2. I’ve found that if i search several sights at the same time, and if i dont book immediately that the fare goes up. I was looking to book a flight that started at $220, and as i searched it went up $55. I have heard that there is a algorithm that as you search it increases. This was for a domestic fight that was 7 months ahead of time. This seems to be a scam, i am sure that the prices dont fluctuate $55 in 2 or 3 hours. You cannot tell me that the price went up that much from the time i filled out the form to submitting it.

  3. Hi!
    We are looking to book a trip to Montego Bay, Jamaica around Christmas (12/21 – 12/30). There is a one way flight (we were thinking of doing 2 – one way’s) on Sun Country for around $520, but I have never heard of this airline and the little bit of research I did, had pretty bad reviews. There is another flight that is around $700…So, trying to figure out if it’s worth it so spend the extra $, to go with a more reliable airline. We haven’t even started looking at returning flights yet 😮 And advice? Thanks!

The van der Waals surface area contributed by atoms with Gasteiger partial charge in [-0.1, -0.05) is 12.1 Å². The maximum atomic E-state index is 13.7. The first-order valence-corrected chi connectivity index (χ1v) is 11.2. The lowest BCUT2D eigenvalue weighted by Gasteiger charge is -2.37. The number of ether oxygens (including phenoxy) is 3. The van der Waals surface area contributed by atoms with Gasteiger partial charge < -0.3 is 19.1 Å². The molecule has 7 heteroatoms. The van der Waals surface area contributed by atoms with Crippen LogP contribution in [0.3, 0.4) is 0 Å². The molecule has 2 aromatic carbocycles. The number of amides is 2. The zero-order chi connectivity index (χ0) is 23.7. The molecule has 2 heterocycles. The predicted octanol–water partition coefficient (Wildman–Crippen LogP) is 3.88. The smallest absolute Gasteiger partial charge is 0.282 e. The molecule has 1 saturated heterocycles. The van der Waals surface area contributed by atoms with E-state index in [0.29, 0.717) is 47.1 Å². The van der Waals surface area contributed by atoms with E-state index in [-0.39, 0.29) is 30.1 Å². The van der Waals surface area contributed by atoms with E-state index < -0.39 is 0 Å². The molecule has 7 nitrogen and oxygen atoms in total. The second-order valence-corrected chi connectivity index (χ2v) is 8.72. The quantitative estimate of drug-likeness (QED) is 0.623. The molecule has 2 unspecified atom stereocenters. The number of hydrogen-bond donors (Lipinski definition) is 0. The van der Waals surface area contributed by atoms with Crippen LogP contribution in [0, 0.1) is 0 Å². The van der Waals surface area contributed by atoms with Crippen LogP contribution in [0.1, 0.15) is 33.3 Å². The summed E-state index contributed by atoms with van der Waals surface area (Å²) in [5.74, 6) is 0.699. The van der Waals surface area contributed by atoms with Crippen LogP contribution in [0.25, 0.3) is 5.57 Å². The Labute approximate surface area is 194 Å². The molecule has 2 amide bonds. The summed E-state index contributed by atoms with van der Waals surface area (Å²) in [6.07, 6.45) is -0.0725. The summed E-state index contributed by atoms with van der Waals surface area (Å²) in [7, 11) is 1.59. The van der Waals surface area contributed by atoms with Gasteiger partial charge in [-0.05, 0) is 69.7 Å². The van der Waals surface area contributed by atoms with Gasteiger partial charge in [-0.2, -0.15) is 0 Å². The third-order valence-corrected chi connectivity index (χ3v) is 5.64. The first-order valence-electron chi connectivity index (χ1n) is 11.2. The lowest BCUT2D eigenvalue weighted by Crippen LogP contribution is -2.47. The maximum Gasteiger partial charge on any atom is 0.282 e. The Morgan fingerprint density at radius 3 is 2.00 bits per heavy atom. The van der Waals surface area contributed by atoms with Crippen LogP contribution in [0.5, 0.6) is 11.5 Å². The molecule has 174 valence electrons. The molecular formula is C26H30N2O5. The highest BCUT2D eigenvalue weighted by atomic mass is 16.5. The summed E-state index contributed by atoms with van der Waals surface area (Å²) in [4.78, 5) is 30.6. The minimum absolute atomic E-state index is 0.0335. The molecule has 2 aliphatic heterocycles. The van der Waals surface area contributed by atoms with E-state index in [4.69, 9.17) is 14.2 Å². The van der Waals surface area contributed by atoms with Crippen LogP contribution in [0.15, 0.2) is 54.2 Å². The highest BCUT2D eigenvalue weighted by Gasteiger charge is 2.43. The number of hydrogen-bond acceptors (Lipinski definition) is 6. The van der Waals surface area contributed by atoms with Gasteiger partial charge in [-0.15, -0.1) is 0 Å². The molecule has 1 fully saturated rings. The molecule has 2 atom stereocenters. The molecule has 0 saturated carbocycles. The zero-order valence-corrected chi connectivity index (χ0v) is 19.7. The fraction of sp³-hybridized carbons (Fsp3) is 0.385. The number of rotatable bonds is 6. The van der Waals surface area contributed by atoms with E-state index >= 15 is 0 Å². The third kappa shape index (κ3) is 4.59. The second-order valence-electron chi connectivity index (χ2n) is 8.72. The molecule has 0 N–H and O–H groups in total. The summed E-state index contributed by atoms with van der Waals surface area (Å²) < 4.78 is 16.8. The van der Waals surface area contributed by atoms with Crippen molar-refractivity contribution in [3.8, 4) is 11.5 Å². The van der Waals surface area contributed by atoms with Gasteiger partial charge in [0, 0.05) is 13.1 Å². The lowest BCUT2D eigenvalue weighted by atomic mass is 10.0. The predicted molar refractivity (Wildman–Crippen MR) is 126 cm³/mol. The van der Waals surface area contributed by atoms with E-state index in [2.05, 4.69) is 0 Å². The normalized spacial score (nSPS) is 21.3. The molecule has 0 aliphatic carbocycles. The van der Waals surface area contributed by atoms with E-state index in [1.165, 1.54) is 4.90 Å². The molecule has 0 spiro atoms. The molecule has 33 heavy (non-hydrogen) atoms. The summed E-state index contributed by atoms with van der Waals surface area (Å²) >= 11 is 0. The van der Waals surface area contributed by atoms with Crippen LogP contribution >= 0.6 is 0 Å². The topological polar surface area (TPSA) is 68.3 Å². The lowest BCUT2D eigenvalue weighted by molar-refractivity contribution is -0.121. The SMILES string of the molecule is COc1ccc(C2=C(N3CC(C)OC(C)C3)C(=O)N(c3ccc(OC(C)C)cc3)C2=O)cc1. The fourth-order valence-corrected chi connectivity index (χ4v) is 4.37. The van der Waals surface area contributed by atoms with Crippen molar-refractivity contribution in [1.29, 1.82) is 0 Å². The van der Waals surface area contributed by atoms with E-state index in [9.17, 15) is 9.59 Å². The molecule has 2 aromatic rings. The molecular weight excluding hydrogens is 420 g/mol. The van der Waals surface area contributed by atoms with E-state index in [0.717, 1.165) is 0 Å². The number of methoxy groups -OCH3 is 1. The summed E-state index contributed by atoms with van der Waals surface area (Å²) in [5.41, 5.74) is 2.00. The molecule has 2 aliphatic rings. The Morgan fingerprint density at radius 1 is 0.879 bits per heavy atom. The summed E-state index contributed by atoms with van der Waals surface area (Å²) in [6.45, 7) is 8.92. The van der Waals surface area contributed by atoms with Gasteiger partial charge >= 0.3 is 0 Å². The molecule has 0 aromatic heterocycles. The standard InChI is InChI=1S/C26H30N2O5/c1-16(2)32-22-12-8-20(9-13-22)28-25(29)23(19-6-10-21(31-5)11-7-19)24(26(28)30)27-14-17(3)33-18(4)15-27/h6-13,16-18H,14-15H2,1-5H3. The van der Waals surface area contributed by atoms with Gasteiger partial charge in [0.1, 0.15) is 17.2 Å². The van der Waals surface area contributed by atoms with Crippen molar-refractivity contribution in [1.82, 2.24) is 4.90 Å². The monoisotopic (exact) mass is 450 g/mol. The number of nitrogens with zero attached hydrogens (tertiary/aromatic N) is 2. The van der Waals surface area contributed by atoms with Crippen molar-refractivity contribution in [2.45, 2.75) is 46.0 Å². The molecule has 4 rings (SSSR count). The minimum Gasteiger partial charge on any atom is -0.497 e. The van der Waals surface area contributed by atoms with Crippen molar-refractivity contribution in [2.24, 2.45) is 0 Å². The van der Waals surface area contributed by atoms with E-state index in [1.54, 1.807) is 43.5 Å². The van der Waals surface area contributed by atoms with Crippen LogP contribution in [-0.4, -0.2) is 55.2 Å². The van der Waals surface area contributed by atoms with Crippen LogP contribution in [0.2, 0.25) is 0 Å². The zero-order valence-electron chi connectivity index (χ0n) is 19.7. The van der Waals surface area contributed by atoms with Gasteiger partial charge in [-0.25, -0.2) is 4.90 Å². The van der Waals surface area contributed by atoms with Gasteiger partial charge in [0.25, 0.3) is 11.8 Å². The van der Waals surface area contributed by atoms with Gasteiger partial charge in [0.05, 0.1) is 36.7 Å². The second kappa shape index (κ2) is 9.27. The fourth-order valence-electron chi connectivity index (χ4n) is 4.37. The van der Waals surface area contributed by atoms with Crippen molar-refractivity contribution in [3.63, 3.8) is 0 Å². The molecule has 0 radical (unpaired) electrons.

• Hi Amy, Sun Country has been around for close to 40 years. It’s not one of the larger airlines, and it doesn’t offer some of the amenities of the legacy airlines, but it’s a solid choice. Of course, when flying these days, there’s not a lot of frills and travel can be stressful. So for your peace of mind, if you are more comfortable going with an airline you feel more comfortable with, we say do that!

  4. want to book flights for myself and 2 teenage grandsons from Tucson to Washington DC for spring break during the middle of March. Any ideas?